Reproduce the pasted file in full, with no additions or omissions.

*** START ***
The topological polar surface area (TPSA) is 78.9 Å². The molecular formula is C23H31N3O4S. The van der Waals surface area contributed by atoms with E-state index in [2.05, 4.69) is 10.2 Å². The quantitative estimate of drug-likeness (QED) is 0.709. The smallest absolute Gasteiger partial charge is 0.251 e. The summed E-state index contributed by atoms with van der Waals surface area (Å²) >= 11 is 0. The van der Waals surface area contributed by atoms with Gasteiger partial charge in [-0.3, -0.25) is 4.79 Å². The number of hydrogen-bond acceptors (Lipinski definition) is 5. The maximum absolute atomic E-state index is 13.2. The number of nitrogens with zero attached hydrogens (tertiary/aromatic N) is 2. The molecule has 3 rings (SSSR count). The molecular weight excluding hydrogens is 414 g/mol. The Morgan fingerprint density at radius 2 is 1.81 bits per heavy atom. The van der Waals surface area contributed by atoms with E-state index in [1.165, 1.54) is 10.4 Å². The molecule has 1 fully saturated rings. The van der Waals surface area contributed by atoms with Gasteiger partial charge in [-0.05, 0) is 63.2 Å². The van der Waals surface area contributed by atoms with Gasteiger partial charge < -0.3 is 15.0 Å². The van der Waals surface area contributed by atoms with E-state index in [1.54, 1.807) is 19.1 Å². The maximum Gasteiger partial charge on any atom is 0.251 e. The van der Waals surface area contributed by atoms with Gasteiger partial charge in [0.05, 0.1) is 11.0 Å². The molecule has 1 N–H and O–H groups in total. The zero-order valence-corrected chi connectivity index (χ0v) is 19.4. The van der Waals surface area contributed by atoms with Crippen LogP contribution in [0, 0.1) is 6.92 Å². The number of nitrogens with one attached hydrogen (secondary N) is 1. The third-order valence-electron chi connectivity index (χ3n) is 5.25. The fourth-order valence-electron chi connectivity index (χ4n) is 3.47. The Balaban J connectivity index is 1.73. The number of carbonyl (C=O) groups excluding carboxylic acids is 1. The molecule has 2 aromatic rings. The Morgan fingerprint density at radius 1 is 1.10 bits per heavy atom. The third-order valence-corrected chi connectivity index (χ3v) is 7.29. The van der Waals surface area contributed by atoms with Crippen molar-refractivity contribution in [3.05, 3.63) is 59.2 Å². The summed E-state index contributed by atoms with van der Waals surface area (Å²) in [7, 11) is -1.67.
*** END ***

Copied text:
The topological polar surface area (TPSA) is 78.9 Å². The molecular formula is C23H31N3O4S. The van der Waals surface area contributed by atoms with E-state index in [2.05, 4.69) is 10.2 Å². The quantitative estimate of drug-likeness (QED) is 0.709. The smallest absolute Gasteiger partial charge is 0.251 e. The summed E-state index contributed by atoms with van der Waals surface area (Å²) >= 11 is 0. The van der Waals surface area contributed by atoms with Gasteiger partial charge in [-0.3, -0.25) is 4.79 Å². The number of hydrogen-bond acceptors (Lipinski definition) is 5. The maximum absolute atomic E-state index is 13.2. The number of nitrogens with zero attached hydrogens (tertiary/aromatic N) is 2. The molecule has 3 rings (SSSR count). The molecular weight excluding hydrogens is 414 g/mol. The Morgan fingerprint density at radius 2 is 1.81 bits per heavy atom. The van der Waals surface area contributed by atoms with E-state index in [1.165, 1.54) is 10.4 Å². The molecule has 1 fully saturated rings. The van der Waals surface area contributed by atoms with Gasteiger partial charge in [-0.05, 0) is 63.2 Å². The van der Waals surface area contributed by atoms with Gasteiger partial charge < -0.3 is 15.0 Å². The van der Waals surface area contributed by atoms with E-state index in [1.54, 1.807) is 19.1 Å². The maximum Gasteiger partial charge on any atom is 0.251 e. The van der Waals surface area contributed by atoms with Gasteiger partial charge in [0.05, 0.1) is 11.0 Å². The molecule has 1 N–H and O–H groups in total. The zero-order valence-corrected chi connectivity index (χ0v) is 19.4. The van der Waals surface area contributed by atoms with Crippen LogP contribution in [0, 0.1) is 6.92 Å². The number of nitrogens with one attached hydrogen (secondary N) is 1. The third-order valence-electron chi connectivity index (χ3n) is 5.25. The fourth-order valence-electron chi connectivity index (χ4n) is 3.47. The Balaban J connectivity index is 1.73. The number of carbonyl (C=O) groups excluding carboxylic acids is 1. The molecule has 2 aromatic rings. The Morgan fingerprint density at radius 1 is 1.10 bits per heavy atom. The third-order valence-corrected chi connectivity index (χ3v) is 7.29. The van der Waals surface area contributed by atoms with Crippen molar-refractivity contribution in [3.05, 3.63) is 59.2 Å². The summed E-state index contributed by atoms with van der Waals surface area (Å²) in [7, 11) is -1.67.